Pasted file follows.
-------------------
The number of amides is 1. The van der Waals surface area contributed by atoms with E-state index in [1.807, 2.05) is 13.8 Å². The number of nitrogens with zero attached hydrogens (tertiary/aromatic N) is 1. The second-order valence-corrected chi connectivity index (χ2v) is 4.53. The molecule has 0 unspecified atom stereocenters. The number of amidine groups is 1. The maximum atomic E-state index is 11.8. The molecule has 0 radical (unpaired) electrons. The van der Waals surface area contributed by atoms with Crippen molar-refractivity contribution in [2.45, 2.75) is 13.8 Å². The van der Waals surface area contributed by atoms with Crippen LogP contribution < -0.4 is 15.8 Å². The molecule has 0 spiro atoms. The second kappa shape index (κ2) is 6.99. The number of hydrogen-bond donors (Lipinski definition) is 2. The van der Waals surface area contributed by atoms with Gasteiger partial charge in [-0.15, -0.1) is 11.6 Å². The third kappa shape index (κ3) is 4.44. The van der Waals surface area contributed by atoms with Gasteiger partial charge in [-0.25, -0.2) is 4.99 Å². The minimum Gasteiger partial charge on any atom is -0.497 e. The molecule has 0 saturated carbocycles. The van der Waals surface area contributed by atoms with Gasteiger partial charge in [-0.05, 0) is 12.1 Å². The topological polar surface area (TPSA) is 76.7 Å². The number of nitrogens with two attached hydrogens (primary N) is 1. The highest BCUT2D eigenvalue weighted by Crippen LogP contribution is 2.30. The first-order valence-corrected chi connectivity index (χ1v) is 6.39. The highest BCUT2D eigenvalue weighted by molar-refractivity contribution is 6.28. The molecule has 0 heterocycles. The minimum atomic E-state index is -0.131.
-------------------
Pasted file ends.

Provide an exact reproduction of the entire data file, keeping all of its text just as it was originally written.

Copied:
The number of amides is 1. The van der Waals surface area contributed by atoms with E-state index in [1.807, 2.05) is 13.8 Å². The number of nitrogens with zero attached hydrogens (tertiary/aromatic N) is 1. The second-order valence-corrected chi connectivity index (χ2v) is 4.53. The molecule has 0 unspecified atom stereocenters. The number of amidine groups is 1. The maximum atomic E-state index is 11.8. The molecule has 0 radical (unpaired) electrons. The van der Waals surface area contributed by atoms with Crippen molar-refractivity contribution in [2.45, 2.75) is 13.8 Å². The van der Waals surface area contributed by atoms with Crippen LogP contribution < -0.4 is 15.8 Å². The molecule has 0 spiro atoms. The second kappa shape index (κ2) is 6.99. The number of hydrogen-bond donors (Lipinski definition) is 2. The van der Waals surface area contributed by atoms with Gasteiger partial charge in [-0.15, -0.1) is 11.6 Å². The third kappa shape index (κ3) is 4.44. The van der Waals surface area contributed by atoms with Gasteiger partial charge in [-0.25, -0.2) is 4.99 Å². The minimum Gasteiger partial charge on any atom is -0.497 e. The molecule has 0 saturated carbocycles. The van der Waals surface area contributed by atoms with Gasteiger partial charge in [-0.05, 0) is 12.1 Å². The topological polar surface area (TPSA) is 76.7 Å². The number of nitrogens with two attached hydrogens (primary N) is 1. The highest BCUT2D eigenvalue weighted by Crippen LogP contribution is 2.30. The first-order valence-corrected chi connectivity index (χ1v) is 6.39. The highest BCUT2D eigenvalue weighted by molar-refractivity contribution is 6.28. The molecule has 0 heterocycles. The minimum atomic E-state index is -0.131.